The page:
We pushed through the high plains of eastern Colorado and into Denver around 5pm and found our lodging for the night shortly thereafter. One of our friends we met through travel nursing offered us to crash at her place, as she’d be out of town for a wedding for the weekend. I can’t say enough about the friends we have.
Settling Charley in at the house, we brought in our stuff and I went for a quick run around the neighborhood to acclimate a bit to the high elevation. We showered up and changed into something presentable, and called my friend from home, Dave Konnick, who’s been a Colorado resident for a few years now. It was so great to catch up with Dave and see what he’s been up to. Always with quick wit and an excellent story, Dave had us laughing as we enjoyed a couple beers to compliment our delicious dinners served up at Avanti, a food truck-type location in Denver. We enjoyed the company and setting, with an excellent sunset and evening falling upon the city.
Sunday: Dune Day.
We got an early start out of Denver and caught I-25 south through and past Colorado Springs, as the trip odometer ticked over 2000 miles. Our destination? Ridgway State Park in southwest Colorado. But there’s just so much to see in Colorado, so a detour was necessary.
We circled around the Sangre de Cristo (“Blood of Christ”) mountains, and shot back north once we were on the west side of the mountain chain. Great Sand Dunes National Park is situated in an in-cut of the Sangre de Cristo Range, where the opposing wind patterns provide the perfect conditions for the collection of massive piles of sand. It’s tough to get an idea of their size, as they’re clearly dwarfed by the surrounding peaks.
We climbed a bit over 700 feet up the dunes, taking two steps forward and one step back as the ground crumbled and sunk beneath us. For this trek, I opted for wool socks to protect from the hot sand, while Jamie sported her Chaco sandals. Charley tried to brave the sand with just her bare paws, but she was playing it station to station, seeking spots of cold wet sand among the hot desert dunes. Eventually, we strapped some infant socks we had picked up at Walmart, secured with hair elastics, to her paws. This provided some relief, but Charley was too weirded out by the sock situation, so she kept chugging bare-pawed.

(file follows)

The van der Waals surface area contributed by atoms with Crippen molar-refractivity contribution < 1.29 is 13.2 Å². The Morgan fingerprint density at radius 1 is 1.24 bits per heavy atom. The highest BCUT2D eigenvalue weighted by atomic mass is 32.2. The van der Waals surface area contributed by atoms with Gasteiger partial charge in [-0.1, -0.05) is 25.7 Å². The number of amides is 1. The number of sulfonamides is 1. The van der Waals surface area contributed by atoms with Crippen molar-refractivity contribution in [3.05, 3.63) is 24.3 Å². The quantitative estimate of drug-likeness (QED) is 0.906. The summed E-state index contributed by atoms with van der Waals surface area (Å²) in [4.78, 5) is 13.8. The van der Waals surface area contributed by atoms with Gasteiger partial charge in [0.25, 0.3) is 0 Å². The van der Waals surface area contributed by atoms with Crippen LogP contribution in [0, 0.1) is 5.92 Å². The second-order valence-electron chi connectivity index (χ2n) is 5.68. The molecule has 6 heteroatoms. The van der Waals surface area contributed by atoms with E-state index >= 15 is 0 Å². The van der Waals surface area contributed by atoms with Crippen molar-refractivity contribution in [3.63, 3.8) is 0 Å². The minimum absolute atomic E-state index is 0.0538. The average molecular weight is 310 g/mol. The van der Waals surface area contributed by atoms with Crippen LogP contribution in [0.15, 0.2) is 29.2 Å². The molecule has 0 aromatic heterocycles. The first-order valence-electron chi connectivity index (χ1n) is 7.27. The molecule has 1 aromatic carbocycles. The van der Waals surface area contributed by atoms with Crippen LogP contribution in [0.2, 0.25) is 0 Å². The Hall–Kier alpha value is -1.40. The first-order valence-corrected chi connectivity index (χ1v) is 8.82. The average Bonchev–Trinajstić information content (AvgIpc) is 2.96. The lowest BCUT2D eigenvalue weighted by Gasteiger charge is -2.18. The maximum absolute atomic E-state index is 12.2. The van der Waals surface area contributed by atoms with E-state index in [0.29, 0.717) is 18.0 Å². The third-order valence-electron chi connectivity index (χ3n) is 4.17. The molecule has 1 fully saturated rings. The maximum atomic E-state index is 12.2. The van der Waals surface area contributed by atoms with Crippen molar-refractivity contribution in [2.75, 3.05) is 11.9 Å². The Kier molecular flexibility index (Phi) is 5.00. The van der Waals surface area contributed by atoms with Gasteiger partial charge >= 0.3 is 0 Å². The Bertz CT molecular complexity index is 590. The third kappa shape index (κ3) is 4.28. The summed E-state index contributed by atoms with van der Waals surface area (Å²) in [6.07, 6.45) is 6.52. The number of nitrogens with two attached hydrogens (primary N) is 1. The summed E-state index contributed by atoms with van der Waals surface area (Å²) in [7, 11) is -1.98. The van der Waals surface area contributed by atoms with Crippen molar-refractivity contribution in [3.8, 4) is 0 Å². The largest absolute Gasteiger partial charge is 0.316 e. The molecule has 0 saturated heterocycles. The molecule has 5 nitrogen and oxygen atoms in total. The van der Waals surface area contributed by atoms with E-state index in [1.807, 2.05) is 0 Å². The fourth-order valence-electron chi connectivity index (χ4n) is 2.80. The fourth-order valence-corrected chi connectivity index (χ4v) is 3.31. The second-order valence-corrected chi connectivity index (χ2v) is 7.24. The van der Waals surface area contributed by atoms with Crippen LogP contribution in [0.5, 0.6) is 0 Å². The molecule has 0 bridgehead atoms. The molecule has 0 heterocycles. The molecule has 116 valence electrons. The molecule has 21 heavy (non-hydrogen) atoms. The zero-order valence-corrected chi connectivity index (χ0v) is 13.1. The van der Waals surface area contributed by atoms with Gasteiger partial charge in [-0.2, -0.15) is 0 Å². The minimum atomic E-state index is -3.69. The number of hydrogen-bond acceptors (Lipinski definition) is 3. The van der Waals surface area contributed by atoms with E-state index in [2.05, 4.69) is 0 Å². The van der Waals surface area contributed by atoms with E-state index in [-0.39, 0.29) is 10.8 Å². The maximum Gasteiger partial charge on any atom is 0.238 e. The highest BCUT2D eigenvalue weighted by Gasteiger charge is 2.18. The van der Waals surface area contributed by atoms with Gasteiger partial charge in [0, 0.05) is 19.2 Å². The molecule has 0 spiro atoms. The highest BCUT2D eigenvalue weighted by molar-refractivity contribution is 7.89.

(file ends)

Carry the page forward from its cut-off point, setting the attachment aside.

Prior to arriving at the dunes, we rented a sand sled from a nearby shop. Strapped to my backpack, we carried the sled up the 700 feet and rode down some steep pitches, gaining 20-30 miles of speed down the slopes.
After we’d had our fill of difficult climbs and sand-filled pockets from sledding, we trekked back to the car, changed out of our gear, and hit the road, setting the GPS for Ridgway SP.
The drive was supremely enjoyable as well, as we passed distant mountains creating a horseshoe around us, and cruising down country roads in the flatlands. After a few hours, we passed Blue Mesa Reservoir, a lake that bears the title of largest lake in Colorado.
We arrived at our camp after dark, much to our dismay. But setting up camp was rather easy and painless, and before long we settled in for our first night of camping on the road trip. Of course, not before we enjoyed some excellent stargazing in one of the best dark skies the US has to offer.
“Freeze dried ok?” I asked Jamie as we woke the next morning before the sun. We wanted to get an early start on the day, and freeze dried breakfast only requires a handful of minutes to prepare. Southwest hash was on the menu, and it filled our bellies adequately. We hopped in the car and drove down south, past the town of Ridgway, and into the Uncompahgre National Forest via dirt roads and crossing several cattle guards as we went.
We prepped at the car for the hike, strapping up our water, hiking poles, and camera, along with snacks and Charley’s gear.
The Blue Lakes hike starts in the Uncompahgre National Forest, but soon after starting the trail, we entered the Mt Sneffels Wilderness. Mt Sneffels sits over 14,000 feet and dominates the landscape of the San Juan Mountains. The hike took us to a trio of tiered lakes and, as you can guess, their color was an impressive blue-green that only gets more stunning as you gain elevation above each lake. We arrived at the first lake, sitting serene in a massive basin. Stopping for a bit, we snapped some photos and dipped our feet in the frigid water.
We continued on past second lake, picking up our pace as we had plans for later in the afternoon. The third and final lake lies at the bottom of Mt Sneffels and Blue Lake Pass, some 1500 feet above our stopping point. We had a few snacks, enjoyed the quiet and solitude, and began our journey back down. Always difficult to describe in words, this hike had us shaking our heads in disbelief in its beauty.
As mentioned before, we had plans for later in the evening, so we hustled back to the car, unloaded our gear, made lunch, and set the GPS for Black Canyon of the Gunnison National Park. Our plan for the next day required wilderness permits, obtained the day prior to the hike from the visitors center. So we drove the 1.5 hours to the National Park,. got what we came for, and drove on to our camp.
Burgers and Mac salad was dinner, and stargazing for dessert.